It seems to me that some in Europe are dangerously close to delaying the tough decisions that need to be made to ensure a successful DVB-T transition. I'm especially concerned about the recent report that the UK may be considering extending the analog switch-off date out from 2006 until perhaps 2014. That's a bad idea.
I'm reminded about previous hard work by the technical gurus here who helped develop a COFDM DVB-T solution, establish standards and, in general, successfully oppose the political pressure from the U.S. ATSC group when it came to selecting a European digital TV standard. It seemed to me at the time that Europe's DVB-T technical leadership was strong and committed to ensuring a successful transition to digital television. Unfortunately, it looks like now that the politicians are in control, this DVB-T ship is headed for the rocks.
When a company such as Granada writes off almost E400 billion in goodwill because it's afraid that digital won't happen on schedule, you have to wonder what's going on. Is it merely a company ploy to just clean the books of extraneous goodwill? Does it want to readjust stock prices or other financial entries? Or, and much more serious to those of us in the broadcast and production industries, do such actions reflect a growing sentiment that Europe is going to delay?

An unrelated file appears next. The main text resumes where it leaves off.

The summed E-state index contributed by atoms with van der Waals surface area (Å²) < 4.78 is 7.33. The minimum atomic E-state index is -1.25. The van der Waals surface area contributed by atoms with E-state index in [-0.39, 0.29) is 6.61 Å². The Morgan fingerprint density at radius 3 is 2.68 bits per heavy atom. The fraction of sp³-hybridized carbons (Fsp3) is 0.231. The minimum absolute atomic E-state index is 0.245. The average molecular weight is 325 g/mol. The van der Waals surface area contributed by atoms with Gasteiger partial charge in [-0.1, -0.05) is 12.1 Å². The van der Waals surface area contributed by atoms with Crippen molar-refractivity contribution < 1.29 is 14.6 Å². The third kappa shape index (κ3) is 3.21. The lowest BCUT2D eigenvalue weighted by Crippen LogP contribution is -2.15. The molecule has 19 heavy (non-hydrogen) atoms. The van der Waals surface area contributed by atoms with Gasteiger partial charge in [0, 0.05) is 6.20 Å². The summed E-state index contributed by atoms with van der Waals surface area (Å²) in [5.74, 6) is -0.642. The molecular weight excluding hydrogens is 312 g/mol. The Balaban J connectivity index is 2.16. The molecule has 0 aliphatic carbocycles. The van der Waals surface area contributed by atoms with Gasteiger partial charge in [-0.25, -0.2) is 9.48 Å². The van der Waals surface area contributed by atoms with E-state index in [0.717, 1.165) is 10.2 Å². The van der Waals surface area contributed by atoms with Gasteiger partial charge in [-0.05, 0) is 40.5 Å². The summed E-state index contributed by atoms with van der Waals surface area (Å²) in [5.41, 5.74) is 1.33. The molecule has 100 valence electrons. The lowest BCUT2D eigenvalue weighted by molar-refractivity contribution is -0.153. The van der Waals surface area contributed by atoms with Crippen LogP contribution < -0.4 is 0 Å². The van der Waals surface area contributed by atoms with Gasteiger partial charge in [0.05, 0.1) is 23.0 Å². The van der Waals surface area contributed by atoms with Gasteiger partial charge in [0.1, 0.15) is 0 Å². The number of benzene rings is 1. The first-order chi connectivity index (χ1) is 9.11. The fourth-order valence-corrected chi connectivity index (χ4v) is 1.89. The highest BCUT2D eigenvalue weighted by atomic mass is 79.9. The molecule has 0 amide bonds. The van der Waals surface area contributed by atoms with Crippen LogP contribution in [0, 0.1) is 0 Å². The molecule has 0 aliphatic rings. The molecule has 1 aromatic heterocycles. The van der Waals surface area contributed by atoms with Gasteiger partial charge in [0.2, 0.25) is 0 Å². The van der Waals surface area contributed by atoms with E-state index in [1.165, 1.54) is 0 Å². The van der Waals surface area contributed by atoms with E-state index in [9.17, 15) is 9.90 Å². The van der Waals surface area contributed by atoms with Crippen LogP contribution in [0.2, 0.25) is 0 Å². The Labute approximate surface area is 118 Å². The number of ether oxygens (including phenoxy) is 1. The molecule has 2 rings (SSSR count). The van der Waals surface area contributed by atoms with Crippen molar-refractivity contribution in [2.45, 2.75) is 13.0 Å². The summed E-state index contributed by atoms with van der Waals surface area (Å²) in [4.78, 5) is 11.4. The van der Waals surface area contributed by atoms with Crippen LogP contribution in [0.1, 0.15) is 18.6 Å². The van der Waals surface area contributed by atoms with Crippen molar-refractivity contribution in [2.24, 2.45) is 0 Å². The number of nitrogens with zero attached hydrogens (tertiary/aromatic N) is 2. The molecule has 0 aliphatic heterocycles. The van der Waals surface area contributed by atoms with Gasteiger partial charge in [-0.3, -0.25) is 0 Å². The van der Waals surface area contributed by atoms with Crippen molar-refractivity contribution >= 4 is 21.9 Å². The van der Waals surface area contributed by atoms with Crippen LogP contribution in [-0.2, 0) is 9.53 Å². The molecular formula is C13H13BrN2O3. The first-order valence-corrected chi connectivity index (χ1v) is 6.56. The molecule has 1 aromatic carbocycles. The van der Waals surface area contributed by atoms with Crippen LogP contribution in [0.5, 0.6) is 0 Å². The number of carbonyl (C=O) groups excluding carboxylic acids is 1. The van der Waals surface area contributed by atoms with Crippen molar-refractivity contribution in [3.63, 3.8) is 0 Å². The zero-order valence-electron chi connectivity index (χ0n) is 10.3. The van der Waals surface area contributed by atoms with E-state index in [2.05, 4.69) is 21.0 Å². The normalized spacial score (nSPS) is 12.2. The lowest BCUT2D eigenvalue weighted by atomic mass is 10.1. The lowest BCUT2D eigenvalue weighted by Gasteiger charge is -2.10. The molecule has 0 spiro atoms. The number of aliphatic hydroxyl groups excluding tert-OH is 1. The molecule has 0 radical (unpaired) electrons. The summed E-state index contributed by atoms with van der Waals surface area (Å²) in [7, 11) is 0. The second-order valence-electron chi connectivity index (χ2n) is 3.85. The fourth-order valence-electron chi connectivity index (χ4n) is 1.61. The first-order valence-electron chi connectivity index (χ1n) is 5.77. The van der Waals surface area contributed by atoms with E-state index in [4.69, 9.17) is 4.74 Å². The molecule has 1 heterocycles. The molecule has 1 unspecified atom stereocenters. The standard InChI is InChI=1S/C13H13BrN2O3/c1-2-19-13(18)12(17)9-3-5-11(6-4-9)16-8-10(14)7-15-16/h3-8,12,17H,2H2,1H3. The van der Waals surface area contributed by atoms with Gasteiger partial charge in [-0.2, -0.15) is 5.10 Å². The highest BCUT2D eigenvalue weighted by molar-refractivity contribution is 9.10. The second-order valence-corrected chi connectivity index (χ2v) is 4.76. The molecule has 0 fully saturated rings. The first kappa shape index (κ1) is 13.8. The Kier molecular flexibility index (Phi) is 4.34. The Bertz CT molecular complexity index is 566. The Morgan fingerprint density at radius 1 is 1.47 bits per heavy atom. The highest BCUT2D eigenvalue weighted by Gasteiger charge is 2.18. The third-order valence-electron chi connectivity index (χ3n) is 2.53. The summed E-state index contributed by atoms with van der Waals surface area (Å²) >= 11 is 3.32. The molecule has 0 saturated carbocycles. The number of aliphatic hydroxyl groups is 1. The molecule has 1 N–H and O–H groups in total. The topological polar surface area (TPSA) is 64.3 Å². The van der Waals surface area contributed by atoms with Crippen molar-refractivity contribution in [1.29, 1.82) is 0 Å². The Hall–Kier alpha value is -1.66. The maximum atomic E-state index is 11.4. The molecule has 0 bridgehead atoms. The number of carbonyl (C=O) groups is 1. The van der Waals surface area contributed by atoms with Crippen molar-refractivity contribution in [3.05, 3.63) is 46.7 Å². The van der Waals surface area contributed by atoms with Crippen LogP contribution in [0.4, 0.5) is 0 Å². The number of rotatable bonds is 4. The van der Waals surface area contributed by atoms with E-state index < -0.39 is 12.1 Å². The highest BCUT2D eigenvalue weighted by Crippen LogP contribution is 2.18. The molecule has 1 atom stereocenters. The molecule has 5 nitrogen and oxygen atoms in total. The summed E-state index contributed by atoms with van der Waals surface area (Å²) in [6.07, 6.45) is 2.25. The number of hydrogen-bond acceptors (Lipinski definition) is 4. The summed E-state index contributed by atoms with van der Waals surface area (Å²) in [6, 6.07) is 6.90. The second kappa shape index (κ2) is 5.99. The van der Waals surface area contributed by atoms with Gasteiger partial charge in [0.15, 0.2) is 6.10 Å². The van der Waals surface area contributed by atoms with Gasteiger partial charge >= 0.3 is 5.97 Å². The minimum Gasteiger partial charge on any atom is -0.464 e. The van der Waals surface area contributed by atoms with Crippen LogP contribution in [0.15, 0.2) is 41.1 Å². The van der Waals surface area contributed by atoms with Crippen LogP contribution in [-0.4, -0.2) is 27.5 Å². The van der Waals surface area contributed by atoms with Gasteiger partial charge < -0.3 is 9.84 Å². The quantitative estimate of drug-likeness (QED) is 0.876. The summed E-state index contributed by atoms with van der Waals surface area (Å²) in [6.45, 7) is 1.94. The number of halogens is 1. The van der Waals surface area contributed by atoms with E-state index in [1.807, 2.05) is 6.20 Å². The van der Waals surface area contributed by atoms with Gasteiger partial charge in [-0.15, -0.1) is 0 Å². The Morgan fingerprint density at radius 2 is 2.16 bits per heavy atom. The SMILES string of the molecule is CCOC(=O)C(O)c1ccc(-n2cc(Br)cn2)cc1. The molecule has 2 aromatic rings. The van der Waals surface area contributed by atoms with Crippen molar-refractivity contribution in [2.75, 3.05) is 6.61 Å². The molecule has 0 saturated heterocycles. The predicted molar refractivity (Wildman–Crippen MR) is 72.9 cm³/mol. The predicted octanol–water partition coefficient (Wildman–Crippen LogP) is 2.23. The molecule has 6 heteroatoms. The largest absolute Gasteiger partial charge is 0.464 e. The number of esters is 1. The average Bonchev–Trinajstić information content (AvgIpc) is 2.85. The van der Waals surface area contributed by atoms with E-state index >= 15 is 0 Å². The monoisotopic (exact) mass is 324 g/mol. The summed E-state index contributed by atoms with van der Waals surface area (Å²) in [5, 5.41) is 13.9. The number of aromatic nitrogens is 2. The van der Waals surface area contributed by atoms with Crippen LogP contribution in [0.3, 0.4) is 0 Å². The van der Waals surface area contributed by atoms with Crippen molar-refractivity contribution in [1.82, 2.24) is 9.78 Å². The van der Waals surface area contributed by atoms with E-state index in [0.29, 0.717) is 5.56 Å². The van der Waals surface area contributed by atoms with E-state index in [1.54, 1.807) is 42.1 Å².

Now we hear that the UK may delay switching off analog until 2014. What are we to make of this? Are the Brits coming down with a case of cold feet? That should not be the case; after all, it's not as though the digital television transition isn't working elsewhere.
Australia is well along with its DVB-T plan and actual implementation. And Germany doesn't seem timid either. Germany's DVB-T broadcasts began full-time in the Berlin-Brandenburg area last November with two multiplexes providing eight channels of programming. Next month, four more multiplexes are scheduled to sign on, providing 24 free-to-air channels. The key is that Germany plans firm to cease analog service in August 2003. Now that shows commitment!
For those countries yet to announce firm plans, I hope they'll take advice from a U.S. baseball player named Yogi Berra. Yogi was known for his humorous, but insightful, way of putting things in perspective. He offered this advice when faced with choices, “When you get to a fork in the road, take it.”
Well, folks, we're at the fork in the digital television road, and we have to make some choices. We can try to turn back the clock and hold onto our antiquated analog ways, or we can step confidently forward and implement digital television.
For all this to work, it means telling the public when it needs to have digital technology in place and then sticking with those dates. The transition should be swift and firm. The electronics industry will provide the needed solutions. The public will buy those solutions. The broadcasters will also step forward and provide new and exciting digital services.
We've reached the fork in the road. Now, let's take it!